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Fried rice and potstickers are also outperforming the category as a whole, though industry observers say it’s time for some new flavors.


Suji’s Cuisine brings some excitement to the category with new dumplings and fried rice in unique flavors.

ike the rest of the supermarket, the frozen Asian foods category saw dollar sales surge ahead (+12.8% to $281.15 million) while units sales dropped off (-2.0%) during the 12 weeks ended Jan. 1, according to Chicago-based SPINS. However, a handful of large subcategories, including both meat-based (+7.9%) and veggie-based (+1.4%) fried rice entrees as well as potstickers/wontons/gyozas (+8.2%) saw their units sales rise. Indian meals (both meat- and veggie-based), Asian noodles and samosas also registered some pretty significant unit gains, though off of smaller bases.

But manufacturers say the real star of the frozen Asian foods category these days is Korean cuisine. “Consumption of Mexican, Italian and even Chinese has declined while Korean food has seen tremendous growth over the past few years,” thanks mostly to younger consumers interested in all things Korean (think K-Pop and TV shows like Squid Game), says Miki Kim, senior brand manager at Hackensack, N.J.-based Daesang America. As a result, “Korean barbecue, Korean fried chicken, kimchi, gochugang and mandu have captivated the palates of a new generation of Americans.”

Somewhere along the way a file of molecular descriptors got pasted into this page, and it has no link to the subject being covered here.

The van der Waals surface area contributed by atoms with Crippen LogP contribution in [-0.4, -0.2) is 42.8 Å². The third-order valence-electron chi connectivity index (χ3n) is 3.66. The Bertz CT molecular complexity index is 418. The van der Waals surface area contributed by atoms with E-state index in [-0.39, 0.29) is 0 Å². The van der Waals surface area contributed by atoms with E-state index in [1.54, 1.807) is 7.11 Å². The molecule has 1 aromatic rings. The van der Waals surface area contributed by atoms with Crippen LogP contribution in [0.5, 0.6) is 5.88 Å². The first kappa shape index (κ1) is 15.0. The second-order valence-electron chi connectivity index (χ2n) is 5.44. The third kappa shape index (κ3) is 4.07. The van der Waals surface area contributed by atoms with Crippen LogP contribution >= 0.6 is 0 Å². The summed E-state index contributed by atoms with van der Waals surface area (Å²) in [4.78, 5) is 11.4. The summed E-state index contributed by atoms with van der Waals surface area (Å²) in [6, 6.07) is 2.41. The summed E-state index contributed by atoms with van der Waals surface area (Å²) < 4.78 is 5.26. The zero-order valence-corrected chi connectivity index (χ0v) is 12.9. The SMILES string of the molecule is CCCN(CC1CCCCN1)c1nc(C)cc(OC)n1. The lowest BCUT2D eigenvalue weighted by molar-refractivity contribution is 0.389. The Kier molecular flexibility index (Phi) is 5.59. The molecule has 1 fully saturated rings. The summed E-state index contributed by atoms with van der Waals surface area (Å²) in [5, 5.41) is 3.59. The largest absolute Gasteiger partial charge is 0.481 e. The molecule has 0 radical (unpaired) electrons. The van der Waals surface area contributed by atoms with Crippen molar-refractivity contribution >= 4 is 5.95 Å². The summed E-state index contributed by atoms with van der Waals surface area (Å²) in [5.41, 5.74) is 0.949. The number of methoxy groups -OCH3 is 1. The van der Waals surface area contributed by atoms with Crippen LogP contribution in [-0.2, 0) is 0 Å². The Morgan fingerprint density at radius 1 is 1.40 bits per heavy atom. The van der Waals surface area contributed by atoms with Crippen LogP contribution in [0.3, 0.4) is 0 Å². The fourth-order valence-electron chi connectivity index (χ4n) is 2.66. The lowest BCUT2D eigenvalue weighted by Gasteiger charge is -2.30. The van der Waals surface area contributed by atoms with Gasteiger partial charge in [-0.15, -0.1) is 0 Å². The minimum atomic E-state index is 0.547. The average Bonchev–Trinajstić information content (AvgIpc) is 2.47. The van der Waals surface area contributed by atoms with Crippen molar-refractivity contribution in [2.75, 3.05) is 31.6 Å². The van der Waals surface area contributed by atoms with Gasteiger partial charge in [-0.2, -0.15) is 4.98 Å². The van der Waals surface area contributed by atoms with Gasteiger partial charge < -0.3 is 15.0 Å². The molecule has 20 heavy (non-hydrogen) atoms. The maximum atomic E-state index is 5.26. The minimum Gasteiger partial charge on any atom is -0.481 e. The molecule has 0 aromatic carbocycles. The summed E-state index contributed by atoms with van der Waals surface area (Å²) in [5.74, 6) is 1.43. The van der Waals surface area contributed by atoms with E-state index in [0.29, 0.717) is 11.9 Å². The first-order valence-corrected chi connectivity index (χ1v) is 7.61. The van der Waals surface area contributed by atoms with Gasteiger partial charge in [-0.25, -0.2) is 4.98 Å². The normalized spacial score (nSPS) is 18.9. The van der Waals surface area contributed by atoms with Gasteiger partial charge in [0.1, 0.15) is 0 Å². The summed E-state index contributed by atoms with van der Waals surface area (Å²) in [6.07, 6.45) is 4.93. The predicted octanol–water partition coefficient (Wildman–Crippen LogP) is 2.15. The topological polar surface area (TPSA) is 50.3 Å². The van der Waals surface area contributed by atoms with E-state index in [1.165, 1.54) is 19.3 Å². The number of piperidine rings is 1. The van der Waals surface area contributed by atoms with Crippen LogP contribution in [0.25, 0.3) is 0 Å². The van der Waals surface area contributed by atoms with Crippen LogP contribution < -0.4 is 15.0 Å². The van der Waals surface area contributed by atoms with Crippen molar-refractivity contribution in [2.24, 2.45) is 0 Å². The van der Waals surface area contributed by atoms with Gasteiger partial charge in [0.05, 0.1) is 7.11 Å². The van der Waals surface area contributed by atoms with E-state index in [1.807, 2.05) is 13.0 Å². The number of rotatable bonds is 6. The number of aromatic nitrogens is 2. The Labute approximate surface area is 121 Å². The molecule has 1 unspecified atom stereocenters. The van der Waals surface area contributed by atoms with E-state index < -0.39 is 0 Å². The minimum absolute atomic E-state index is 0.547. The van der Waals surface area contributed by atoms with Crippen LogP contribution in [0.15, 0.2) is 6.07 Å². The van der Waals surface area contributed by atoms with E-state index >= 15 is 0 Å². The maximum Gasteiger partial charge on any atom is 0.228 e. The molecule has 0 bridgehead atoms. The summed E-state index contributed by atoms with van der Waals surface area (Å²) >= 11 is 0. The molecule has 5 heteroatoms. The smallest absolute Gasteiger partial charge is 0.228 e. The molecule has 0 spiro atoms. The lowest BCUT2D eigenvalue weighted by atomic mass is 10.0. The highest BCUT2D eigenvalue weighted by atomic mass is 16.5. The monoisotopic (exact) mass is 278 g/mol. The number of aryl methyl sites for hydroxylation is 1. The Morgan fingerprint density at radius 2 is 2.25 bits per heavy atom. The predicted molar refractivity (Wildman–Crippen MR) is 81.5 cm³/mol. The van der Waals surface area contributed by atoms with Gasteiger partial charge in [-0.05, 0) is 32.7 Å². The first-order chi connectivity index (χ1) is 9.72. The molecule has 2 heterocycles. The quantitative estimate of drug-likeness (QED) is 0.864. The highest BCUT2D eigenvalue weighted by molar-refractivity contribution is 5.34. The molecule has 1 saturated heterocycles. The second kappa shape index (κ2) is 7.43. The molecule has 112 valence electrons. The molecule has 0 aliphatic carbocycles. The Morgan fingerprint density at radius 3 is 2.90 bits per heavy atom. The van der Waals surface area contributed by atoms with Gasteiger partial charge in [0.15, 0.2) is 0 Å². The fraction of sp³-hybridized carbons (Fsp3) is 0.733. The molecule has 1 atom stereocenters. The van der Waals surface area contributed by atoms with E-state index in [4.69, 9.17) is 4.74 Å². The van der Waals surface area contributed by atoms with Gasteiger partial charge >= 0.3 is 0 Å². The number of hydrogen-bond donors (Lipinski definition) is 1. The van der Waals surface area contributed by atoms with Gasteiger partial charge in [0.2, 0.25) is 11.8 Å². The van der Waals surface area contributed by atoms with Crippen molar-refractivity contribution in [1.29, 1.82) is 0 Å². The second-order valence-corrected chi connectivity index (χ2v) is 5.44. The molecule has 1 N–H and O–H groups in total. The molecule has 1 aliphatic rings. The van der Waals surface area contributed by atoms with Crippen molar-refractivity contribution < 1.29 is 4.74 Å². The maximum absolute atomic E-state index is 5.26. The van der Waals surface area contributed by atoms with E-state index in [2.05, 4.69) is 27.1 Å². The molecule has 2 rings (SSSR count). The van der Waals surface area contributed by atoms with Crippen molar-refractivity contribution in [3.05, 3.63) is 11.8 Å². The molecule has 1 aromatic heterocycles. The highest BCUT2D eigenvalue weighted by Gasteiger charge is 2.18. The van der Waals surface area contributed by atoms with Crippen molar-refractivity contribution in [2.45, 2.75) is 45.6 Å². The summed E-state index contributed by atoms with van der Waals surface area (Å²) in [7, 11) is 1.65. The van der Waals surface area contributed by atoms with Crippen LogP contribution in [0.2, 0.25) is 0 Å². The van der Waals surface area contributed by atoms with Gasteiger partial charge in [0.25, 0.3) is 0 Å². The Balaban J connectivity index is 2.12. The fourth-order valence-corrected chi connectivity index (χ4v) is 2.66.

To meet that demand, says director of sales Scott Choi, the company recently rolled out two lines of Korean mandu (Korean-style potstickers) under its O’Food brand. Kimchi Mandu is offered in three flavors (Chicken, Chicken Cheese and Pork) while Plant-Based Mandu comes in two (Gochujang and K-BBQ). Fully cooked and ready in minutes, all five SKUs feature traditional thin wrappers and no preservatives or added MSG.

Daesang America taps into the popularity of Korean cuisine with its O’Food Kimchi and Plant-Based Mandu.

Schwans Consumer Brands, Bloomington, Minn., is also expanding its frozen Korean food offerings. In 2021, the company launched two varieties of Korean-Style Crunchy Chicken (Soy Garlic and Sweet & Spicy) under its bibigo brand. Consumer response was so good, it added Korean-Style Crunchy Chicken with Orange Sauce in January.

“Korean fried chicken has gained immense popularity in recent years,” explains director of Asian food marketing Jaylon Rosenblum, citing Americans’ love for the product’s extra crispy texture (the secret is in the batter). Pair that with everyone’s favorite orange sauce, “and you’ve got a winning combination that the entire family can enjoy.”

Stamford, Conn.-based Saffron Road, which recently became a Certified B Corporation, is also jumping on the Korean food trend with a new Korean BBQ-Inspired Chicken Meatballs entree. Expected to hit grocers’ freezers this summer, the item will help meet demand for more premium Korean dishes, says executive vp Jack Acree.